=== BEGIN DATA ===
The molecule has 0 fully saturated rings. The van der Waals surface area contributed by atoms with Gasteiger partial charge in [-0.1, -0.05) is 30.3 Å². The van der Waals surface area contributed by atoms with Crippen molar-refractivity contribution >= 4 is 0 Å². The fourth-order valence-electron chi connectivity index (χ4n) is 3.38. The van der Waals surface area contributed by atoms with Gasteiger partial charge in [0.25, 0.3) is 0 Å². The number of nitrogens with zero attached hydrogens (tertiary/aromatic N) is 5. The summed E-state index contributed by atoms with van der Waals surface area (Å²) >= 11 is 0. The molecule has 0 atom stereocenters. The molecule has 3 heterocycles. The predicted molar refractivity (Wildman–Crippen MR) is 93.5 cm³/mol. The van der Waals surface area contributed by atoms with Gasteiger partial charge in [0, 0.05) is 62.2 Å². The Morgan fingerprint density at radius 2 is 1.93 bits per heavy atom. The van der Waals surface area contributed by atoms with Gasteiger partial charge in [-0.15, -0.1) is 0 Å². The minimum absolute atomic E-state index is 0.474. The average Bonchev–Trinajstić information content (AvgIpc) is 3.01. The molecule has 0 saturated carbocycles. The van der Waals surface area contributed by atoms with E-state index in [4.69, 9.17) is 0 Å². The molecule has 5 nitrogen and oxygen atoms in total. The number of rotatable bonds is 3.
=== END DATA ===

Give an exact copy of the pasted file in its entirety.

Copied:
The molecule has 0 fully saturated rings. The van der Waals surface area contributed by atoms with Gasteiger partial charge in [-0.1, -0.05) is 30.3 Å². The van der Waals surface area contributed by atoms with Crippen molar-refractivity contribution >= 4 is 0 Å². The fourth-order valence-electron chi connectivity index (χ4n) is 3.38. The van der Waals surface area contributed by atoms with Gasteiger partial charge in [0.25, 0.3) is 0 Å². The number of nitrogens with zero attached hydrogens (tertiary/aromatic N) is 5. The summed E-state index contributed by atoms with van der Waals surface area (Å²) >= 11 is 0. The molecule has 0 atom stereocenters. The molecule has 3 heterocycles. The predicted molar refractivity (Wildman–Crippen MR) is 93.5 cm³/mol. The van der Waals surface area contributed by atoms with Gasteiger partial charge in [0, 0.05) is 62.2 Å². The Morgan fingerprint density at radius 2 is 1.93 bits per heavy atom. The van der Waals surface area contributed by atoms with Gasteiger partial charge in [-0.15, -0.1) is 0 Å². The minimum absolute atomic E-state index is 0.474. The average Bonchev–Trinajstić information content (AvgIpc) is 3.01. The molecule has 0 saturated carbocycles. The van der Waals surface area contributed by atoms with E-state index in [4.69, 9.17) is 0 Å². The molecule has 5 nitrogen and oxygen atoms in total. The number of rotatable bonds is 3.